Jonathan Lethem’s Undiscovered New York

The author writes about neighborhoods in New York with such richness that they become characters unto themselves. Here, he discusses his favorite undiscovered hoods that haven’t yet made it into his novels.
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TRANSCRIPT


Question: What are your favorite neighborhoods in New York?

Jonathan Lethem:  Well of course I’ve written about my leading favorites and it’s something to…  It may be obvious.  It may not be obvious, but even if I seem prickly or satirical or suspicious most of what I select to write about I may seem to be dissecting or examining or exposing it, but to be writing about it at all must mean that I care for it.  I don’t really write about anything I don’t love even if that love sometimes gets all screwed up and tormented.

So obviously I mean you can go to the books to know which neighborhoods matter the most to me.  It’s terribly obvious, but there are others that I respond to that I’m really interested in that sneak up on me sometimes; places I take for granted or didn’t discover until lately.  I mean right now I’m having a romance with my grandmother’s neighborhood of Sunnyside, Queens, which growing up it was associated... it was circumscribed by her very difficult personality, her very difficult sensibility and her own love/hate relationship to it, which verged too much on hate sometimes. But there it is, this place I knew in this very particular way that I never let myself possess before, but I’m suddenly going there.  I’ve decided to write about it, and I’m realizing how much it means to me and it’s just there where it was taken for granted.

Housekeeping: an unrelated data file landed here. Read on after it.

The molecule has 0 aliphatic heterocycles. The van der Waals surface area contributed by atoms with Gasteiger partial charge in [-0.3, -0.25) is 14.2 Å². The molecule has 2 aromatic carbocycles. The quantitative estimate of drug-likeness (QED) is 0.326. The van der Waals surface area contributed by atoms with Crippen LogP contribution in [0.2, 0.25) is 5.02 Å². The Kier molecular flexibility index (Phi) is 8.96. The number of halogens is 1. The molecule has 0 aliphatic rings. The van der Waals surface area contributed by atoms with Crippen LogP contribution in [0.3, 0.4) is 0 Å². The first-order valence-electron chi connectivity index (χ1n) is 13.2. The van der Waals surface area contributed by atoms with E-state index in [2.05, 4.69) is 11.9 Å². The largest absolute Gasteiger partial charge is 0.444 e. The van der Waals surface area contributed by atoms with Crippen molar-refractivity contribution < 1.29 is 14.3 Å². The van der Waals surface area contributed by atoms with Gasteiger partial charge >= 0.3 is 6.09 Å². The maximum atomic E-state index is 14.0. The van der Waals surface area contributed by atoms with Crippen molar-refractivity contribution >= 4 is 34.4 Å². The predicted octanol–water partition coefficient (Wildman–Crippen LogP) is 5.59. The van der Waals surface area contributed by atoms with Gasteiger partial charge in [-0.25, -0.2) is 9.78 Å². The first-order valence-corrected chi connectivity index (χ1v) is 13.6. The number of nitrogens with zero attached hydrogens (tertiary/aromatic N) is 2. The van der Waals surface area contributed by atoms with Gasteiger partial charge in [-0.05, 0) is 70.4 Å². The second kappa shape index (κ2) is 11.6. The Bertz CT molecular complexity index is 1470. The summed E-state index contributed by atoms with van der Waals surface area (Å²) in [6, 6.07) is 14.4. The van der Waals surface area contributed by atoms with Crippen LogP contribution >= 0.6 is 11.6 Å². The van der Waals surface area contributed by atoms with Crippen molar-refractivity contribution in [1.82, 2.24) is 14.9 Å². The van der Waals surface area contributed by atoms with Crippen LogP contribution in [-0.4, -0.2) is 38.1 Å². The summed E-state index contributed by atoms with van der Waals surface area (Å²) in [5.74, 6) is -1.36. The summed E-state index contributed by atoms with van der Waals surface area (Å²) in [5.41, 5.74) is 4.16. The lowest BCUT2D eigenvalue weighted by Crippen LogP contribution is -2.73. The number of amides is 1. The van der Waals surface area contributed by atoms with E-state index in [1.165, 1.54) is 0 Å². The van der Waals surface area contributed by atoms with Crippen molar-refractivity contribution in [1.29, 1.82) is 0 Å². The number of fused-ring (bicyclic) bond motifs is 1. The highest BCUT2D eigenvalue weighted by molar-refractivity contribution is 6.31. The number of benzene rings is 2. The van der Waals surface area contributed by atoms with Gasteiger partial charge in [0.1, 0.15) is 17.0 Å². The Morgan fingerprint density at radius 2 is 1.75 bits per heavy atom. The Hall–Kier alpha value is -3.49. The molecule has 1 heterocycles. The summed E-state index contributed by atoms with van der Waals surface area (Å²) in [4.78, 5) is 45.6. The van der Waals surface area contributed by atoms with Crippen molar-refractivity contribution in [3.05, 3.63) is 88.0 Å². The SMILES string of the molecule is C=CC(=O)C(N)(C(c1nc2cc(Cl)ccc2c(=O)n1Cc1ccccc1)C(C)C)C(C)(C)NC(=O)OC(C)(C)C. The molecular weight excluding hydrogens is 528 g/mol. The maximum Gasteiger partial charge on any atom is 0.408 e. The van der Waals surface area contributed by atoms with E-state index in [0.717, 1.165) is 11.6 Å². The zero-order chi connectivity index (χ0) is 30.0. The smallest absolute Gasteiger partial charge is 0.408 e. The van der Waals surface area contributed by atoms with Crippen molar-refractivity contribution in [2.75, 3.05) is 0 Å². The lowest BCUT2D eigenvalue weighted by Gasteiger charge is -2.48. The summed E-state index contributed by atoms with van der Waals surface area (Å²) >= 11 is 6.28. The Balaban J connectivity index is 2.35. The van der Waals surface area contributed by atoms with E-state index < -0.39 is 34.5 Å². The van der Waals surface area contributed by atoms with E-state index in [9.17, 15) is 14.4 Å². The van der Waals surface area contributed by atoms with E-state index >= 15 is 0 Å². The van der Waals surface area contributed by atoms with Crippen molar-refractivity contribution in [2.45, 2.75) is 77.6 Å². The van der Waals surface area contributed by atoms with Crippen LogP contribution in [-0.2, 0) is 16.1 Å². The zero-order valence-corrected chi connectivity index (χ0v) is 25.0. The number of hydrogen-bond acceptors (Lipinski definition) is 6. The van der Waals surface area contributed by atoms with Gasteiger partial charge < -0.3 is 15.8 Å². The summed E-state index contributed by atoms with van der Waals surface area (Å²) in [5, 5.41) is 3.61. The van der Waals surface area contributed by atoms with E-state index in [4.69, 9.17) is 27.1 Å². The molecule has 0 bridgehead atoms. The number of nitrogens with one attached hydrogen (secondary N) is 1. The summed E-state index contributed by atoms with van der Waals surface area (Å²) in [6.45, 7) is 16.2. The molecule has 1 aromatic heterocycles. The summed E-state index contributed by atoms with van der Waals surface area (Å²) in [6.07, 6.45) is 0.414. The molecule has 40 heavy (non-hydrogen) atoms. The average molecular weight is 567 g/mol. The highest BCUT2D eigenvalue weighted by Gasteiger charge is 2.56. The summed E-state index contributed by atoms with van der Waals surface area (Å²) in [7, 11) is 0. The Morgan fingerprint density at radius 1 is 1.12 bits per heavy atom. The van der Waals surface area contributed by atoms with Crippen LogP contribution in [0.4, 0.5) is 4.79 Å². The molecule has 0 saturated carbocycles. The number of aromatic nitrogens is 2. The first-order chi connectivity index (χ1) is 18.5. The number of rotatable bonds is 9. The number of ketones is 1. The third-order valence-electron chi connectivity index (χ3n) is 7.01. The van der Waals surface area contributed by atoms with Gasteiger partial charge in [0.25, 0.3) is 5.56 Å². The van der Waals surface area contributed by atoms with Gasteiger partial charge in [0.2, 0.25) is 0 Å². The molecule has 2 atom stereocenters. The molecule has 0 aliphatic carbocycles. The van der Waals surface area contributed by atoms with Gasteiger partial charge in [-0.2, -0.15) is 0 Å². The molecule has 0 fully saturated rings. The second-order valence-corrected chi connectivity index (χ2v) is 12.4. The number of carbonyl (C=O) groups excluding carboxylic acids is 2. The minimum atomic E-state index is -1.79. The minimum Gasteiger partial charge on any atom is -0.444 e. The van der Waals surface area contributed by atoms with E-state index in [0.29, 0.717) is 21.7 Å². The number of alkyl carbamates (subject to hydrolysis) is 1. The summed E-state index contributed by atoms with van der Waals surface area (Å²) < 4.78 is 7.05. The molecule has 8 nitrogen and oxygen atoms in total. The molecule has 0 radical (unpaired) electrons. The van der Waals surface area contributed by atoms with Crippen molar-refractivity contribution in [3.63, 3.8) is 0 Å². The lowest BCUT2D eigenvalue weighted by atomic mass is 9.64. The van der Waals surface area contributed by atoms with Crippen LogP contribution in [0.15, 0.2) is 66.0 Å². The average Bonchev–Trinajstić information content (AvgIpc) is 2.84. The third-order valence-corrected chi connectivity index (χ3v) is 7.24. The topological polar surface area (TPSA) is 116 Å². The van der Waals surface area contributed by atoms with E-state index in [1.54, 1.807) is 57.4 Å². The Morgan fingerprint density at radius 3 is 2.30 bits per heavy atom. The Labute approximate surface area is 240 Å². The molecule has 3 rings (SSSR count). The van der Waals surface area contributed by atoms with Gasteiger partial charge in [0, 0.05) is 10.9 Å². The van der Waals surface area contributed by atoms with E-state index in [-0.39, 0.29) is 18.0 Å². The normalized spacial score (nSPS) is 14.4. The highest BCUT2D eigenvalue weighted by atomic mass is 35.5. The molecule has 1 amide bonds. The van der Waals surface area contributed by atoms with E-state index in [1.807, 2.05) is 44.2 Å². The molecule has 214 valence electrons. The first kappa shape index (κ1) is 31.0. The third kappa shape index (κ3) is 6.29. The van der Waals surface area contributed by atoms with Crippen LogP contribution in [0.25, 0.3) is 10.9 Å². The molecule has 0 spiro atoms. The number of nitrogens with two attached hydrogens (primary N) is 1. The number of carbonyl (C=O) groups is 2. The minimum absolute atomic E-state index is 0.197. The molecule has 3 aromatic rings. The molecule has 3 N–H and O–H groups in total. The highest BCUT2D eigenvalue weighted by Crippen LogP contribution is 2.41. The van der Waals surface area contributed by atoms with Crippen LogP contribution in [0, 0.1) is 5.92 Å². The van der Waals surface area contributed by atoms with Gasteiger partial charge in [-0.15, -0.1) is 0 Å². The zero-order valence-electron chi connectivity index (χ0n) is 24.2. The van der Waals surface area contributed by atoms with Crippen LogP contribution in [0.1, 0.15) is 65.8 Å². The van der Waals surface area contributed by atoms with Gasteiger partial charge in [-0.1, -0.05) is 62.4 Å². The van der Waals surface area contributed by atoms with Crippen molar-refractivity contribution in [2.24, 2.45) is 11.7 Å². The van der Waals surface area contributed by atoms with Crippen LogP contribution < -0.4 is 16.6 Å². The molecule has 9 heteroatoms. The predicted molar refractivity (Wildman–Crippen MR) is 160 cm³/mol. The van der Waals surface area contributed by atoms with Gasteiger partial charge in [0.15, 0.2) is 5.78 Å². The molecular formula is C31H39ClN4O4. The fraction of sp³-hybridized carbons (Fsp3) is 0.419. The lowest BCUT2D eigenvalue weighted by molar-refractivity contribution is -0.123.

I also, kind of, you know... it’s incredible how long you can live in a place and not go somewhere and I only very lately figured out how amazing Inwood, the upper, the last mile of Manhattan, the park, the neighborhoods, the terrain, just the geography, the topography I should say of that part of the city is mind-blowing.  It’s another place entirely and one of those that is a little bit frozen in time.  It holds an essence of the city as I knew it when I was growing up in the '70s, that perfect time that’s gone forever. 

Recorded on September 25, 2010
Interviewed by Max Miller